But the remote South Pennines of Wuthering Heights, rugged and unruly, have faced a bleak chapter in history with the advance of the industrial revolution.
Conservation work has been underway since 2003 to preserve this treasured moorland and reverse its decline, bringing the blanket bog landscapes back to life.
And with Monday marking the bicentenary of the birth of author Emily Brontë, this, say conservationists, is a more important part of literary history than ever before.
“The moors around Haworth are a source of huge admiration for literary fans across the globe,” said Carol Prenton, surveyor at Yorkshire Water which owns the land.
“It is barren, it is peaceful. These landscapes are quite remote, but that’s what people love about them.
“They visit in their thousands every year to see the places that inspired Emily Brontë’s novel.
“But oer the years they have degraded through air pollution, with a lot of the peat bogs disappearing.
“This is all about conserving them, and making them resilient for the future.”
It has long been acknowledged that Emily Brontë took inspiration from the moors around Haworth for her tale of doomed lovers Heathcliff and Catherine.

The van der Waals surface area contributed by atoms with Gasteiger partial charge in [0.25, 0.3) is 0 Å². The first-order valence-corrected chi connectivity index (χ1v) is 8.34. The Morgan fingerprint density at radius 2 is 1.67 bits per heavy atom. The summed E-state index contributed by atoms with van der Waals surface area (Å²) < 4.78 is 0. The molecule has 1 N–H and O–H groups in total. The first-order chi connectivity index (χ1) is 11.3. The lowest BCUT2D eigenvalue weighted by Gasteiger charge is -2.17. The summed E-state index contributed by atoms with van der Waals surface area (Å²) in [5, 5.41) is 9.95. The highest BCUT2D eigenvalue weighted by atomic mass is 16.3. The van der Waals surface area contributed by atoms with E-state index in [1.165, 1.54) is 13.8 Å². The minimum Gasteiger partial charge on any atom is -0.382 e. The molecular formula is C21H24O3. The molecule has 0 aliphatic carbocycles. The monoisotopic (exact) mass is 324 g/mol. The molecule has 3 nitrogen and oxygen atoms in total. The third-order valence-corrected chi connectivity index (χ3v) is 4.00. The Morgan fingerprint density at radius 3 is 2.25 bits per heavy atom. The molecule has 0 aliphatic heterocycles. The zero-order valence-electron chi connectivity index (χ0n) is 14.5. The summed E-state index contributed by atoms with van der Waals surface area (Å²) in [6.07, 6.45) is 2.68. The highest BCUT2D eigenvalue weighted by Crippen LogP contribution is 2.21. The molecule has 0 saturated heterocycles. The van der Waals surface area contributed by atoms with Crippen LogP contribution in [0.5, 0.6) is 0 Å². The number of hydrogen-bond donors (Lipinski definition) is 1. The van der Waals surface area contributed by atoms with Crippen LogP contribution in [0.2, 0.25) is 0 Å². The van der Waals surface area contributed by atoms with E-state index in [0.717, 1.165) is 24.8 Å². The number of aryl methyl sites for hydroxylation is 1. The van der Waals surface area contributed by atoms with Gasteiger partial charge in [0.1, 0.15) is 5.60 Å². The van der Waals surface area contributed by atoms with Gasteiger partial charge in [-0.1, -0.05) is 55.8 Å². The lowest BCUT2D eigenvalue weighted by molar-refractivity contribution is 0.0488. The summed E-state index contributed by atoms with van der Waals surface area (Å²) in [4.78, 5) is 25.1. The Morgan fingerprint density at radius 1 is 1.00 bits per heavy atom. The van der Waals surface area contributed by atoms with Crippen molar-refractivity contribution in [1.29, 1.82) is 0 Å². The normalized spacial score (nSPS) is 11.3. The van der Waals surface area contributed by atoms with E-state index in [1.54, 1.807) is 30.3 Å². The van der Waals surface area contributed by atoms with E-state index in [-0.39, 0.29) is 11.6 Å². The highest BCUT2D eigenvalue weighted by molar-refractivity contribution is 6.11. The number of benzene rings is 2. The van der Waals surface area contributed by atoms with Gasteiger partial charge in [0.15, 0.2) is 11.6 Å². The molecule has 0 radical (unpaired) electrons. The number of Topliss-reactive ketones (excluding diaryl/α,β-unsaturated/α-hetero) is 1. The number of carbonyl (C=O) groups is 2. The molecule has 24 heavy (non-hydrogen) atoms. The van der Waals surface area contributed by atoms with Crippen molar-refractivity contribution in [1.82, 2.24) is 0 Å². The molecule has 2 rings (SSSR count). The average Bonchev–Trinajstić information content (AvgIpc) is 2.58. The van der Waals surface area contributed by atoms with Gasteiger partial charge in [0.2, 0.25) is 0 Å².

These landscapes, said John Thirlwell, chairman of the Brontë Society Board, were the “playgrounds” of the young literary sisters, and the inspiration for their imaginations.
“Emily was the fifth of the six Brontë children,” he said. “After the loss of her mother in 1821 and her two oldest sisters in 1825, Emily, Anne, Charlotte and Branwell, with only five years separating them, became a close and exclusive band.
“They neither went to school, nor made friends, in the village. Their playgrounds were the open moors at the back of the house, and their own imaginations.”
But in the years after Wuthering Heights was penned, these moors faced pollution from nearby quarries and factories, with much of the delicate bog plant life killed.
The Moors for the Future Partnership has been working since 2003 to revive it, carrying out specialist conservation and scientific research with the support of Yorkshire Water.
Miles of dry-stone walls have been built, alongside fences to enable the best grazing management for wading birds. Lime has been spread, along with seed, fertiliser and heather brash, to re-vegetate bare peat and block up eroded channels.
“We, as custodians of this landscape, are trying to put it back,” said Ms Prenton.
“Not to where it was in time, but to a working peatland bog, so that it doesn’t keep wasting away.”